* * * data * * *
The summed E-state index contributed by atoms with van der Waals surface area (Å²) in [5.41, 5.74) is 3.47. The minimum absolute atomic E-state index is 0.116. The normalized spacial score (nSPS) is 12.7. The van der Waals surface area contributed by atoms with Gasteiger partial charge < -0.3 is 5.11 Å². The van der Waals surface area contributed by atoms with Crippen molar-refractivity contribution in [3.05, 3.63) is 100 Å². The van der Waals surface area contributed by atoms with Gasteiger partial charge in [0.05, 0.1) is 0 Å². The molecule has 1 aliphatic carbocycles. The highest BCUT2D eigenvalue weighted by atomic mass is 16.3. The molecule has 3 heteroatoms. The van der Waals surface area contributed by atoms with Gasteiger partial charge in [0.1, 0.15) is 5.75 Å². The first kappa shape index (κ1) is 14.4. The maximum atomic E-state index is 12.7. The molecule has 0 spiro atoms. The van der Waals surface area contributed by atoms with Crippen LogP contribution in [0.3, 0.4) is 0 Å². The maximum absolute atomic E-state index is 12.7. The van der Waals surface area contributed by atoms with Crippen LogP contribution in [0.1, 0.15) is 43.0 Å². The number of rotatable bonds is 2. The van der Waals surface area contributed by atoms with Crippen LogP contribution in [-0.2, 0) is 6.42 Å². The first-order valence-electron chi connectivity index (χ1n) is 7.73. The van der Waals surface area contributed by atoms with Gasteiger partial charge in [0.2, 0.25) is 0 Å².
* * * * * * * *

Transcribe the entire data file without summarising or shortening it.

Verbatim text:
The summed E-state index contributed by atoms with van der Waals surface area (Å²) in [5.41, 5.74) is 3.47. The minimum absolute atomic E-state index is 0.116. The normalized spacial score (nSPS) is 12.7. The van der Waals surface area contributed by atoms with Gasteiger partial charge < -0.3 is 5.11 Å². The van der Waals surface area contributed by atoms with Crippen molar-refractivity contribution in [3.05, 3.63) is 100 Å². The van der Waals surface area contributed by atoms with Gasteiger partial charge in [0.05, 0.1) is 0 Å². The molecule has 1 aliphatic carbocycles. The highest BCUT2D eigenvalue weighted by atomic mass is 16.3. The molecule has 3 heteroatoms. The van der Waals surface area contributed by atoms with Gasteiger partial charge in [0.1, 0.15) is 5.75 Å². The first kappa shape index (κ1) is 14.4. The maximum atomic E-state index is 12.7. The molecule has 0 spiro atoms. The van der Waals surface area contributed by atoms with Crippen LogP contribution in [0.3, 0.4) is 0 Å². The maximum absolute atomic E-state index is 12.7. The van der Waals surface area contributed by atoms with Crippen LogP contribution in [0.1, 0.15) is 43.0 Å². The number of rotatable bonds is 2. The van der Waals surface area contributed by atoms with Crippen LogP contribution in [-0.2, 0) is 6.42 Å². The first-order valence-electron chi connectivity index (χ1n) is 7.73. The van der Waals surface area contributed by atoms with Gasteiger partial charge in [0.2, 0.25) is 0 Å².